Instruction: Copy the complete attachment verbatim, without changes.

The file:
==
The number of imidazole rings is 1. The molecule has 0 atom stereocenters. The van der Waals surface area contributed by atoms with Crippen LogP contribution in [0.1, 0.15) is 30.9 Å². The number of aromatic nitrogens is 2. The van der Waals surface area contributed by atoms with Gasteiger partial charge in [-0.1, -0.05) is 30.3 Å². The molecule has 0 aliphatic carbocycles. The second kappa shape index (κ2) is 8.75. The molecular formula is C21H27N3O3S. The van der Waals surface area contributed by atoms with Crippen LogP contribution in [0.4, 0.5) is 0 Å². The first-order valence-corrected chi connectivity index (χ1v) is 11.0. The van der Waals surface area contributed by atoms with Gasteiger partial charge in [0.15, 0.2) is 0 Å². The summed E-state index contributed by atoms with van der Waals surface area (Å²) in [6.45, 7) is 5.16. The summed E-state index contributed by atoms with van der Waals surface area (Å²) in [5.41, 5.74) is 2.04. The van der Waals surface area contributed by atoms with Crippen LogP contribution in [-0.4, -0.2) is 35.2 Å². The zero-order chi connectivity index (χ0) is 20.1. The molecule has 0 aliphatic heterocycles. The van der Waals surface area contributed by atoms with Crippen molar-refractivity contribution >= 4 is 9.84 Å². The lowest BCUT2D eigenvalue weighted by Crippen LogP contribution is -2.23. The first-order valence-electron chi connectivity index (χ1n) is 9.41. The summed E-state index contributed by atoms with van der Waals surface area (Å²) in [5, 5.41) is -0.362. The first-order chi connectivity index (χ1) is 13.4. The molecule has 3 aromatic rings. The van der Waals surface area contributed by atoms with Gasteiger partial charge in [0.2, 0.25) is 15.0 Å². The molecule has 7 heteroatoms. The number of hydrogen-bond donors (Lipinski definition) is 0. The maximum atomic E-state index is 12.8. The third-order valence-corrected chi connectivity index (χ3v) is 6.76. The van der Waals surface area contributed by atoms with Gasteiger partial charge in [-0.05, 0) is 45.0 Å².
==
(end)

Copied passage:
The number of imidazole rings is 1. The molecule has 0 atom stereocenters. The van der Waals surface area contributed by atoms with Crippen LogP contribution in [0.1, 0.15) is 30.9 Å². The number of aromatic nitrogens is 2. The van der Waals surface area contributed by atoms with Gasteiger partial charge in [-0.1, -0.05) is 30.3 Å². The molecule has 0 aliphatic carbocycles. The second kappa shape index (κ2) is 8.75. The molecular formula is C21H27N3O3S. The van der Waals surface area contributed by atoms with Crippen LogP contribution in [0.4, 0.5) is 0 Å². The first-order valence-corrected chi connectivity index (χ1v) is 11.0. The van der Waals surface area contributed by atoms with Gasteiger partial charge in [0.15, 0.2) is 0 Å². The summed E-state index contributed by atoms with van der Waals surface area (Å²) in [6.45, 7) is 5.16. The summed E-state index contributed by atoms with van der Waals surface area (Å²) in [5.41, 5.74) is 2.04. The van der Waals surface area contributed by atoms with Crippen LogP contribution in [-0.4, -0.2) is 35.2 Å². The zero-order chi connectivity index (χ0) is 20.1. The molecule has 0 aliphatic heterocycles. The van der Waals surface area contributed by atoms with Crippen molar-refractivity contribution >= 4 is 9.84 Å². The lowest BCUT2D eigenvalue weighted by Crippen LogP contribution is -2.23. The first-order valence-electron chi connectivity index (χ1n) is 9.41. The summed E-state index contributed by atoms with van der Waals surface area (Å²) in [5, 5.41) is -0.362. The first-order chi connectivity index (χ1) is 13.4. The molecule has 3 aromatic rings. The van der Waals surface area contributed by atoms with Gasteiger partial charge in [0.2, 0.25) is 15.0 Å². The molecule has 7 heteroatoms. The number of hydrogen-bond donors (Lipinski definition) is 0. The maximum atomic E-state index is 12.8. The third-order valence-corrected chi connectivity index (χ3v) is 6.76. The van der Waals surface area contributed by atoms with Gasteiger partial charge in [-0.05, 0) is 45.0 Å².